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A brand narrative undermined by poor attention to detail

It appears that Marvel have found their new superhero. A Bansky of the English language, the self proclaimed “grammar vigilante”, regularly goes out late at night in Bristol correcting street signs and shop fronts where the apostrophes are in the wrong place. I wonder whether he would bring his cause to the streets of London where, outside the opulent Savini at Criterion Restaurant in Piccadilly Circus, a prominent sign reads: “London most historical restaurant.” Three errors in four words, but above all the irony of the Criterion’s famous literary connection to the first novella featuring the punctilious Sherlock Holmes, and a brand narrative undermined by inconsistent attention to detail.

Successful people often have fanatical attention to detail

The most successful people throughout the ages are often those who pay an almost fanatical attention to detail, and I cannot imagine Walt Disney, Steve Jobs, or Sherlock Holmes failing to correct the error. As John Hench said of The Walt Disney Company “What’s our success formula? It’s attention to infinite detail, the little things, the minor, picky points that others just don’t want to take the time, money, or effort to do.” Steve Jobs told his biographer Walter Isaacson that it was his father who “…loved doing things right. He even cared about the look of the parts you couldn’t see.” Jobs implemented his father’s meticulous outlook at Apple, as Isaacson chronicles, for example when “Steve made us spend half an hour deciding what hue of gray the restroom signs should be.”

Everybody pays attention to creating value for customers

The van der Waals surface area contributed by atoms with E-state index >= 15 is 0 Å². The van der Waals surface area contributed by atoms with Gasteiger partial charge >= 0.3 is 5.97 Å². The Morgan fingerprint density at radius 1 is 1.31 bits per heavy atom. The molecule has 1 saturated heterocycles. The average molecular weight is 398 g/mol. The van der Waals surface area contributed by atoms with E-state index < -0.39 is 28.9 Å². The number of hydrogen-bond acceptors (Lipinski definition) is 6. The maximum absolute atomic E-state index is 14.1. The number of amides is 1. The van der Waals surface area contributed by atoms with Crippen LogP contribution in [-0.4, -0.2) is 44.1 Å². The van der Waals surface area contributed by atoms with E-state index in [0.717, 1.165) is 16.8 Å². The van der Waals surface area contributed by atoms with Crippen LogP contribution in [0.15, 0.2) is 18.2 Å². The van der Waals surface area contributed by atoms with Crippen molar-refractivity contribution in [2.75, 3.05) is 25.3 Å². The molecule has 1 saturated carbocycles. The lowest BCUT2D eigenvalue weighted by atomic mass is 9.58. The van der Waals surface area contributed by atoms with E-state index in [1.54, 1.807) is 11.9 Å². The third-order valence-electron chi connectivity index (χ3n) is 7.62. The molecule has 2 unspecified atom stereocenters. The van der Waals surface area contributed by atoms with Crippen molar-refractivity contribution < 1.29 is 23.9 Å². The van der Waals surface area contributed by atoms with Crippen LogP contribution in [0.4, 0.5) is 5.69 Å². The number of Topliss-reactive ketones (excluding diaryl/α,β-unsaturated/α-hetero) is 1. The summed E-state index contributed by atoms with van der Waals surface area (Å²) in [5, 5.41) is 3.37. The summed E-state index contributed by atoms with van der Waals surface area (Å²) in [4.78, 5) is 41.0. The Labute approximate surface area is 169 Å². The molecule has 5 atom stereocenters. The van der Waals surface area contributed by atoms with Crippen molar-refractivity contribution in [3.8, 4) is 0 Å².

Attention to detail is important, but it makes no sense unless it is channelled into creating value for customers, and permeated across the entire workforce. Many companies have figured out what their customers value, but struggle because they don’t know how to embed it into a self-sustaining ecosystem. One leadership team tried to change a deep seated sales culture simply by adding NPS into performance goals, but then everyone fixated on the scores, and forgot about creating real benefit for real people. Another, rather than genuinely understanding their customers and using behavioural psychology to guide decisions, slavishly followed a set of ‘design rules’, such as ‘finish on a high’, ‘get bad experiences over early,’ and ‘spread the pleasure and concentrate the pain’.

Intentionally building a workforce that automatically knows how to create value, and that pays attention to small details, which may negatively impact customer perceptions, also instinctively looks for ways to make it better for customers. Perhaps what is most surprising about the Savini at Criterion Restaurant, and would be unthinkable at Apple or Disney, is that employees are not actively encouraged to notice the sign and insist that it is corrected and replaced.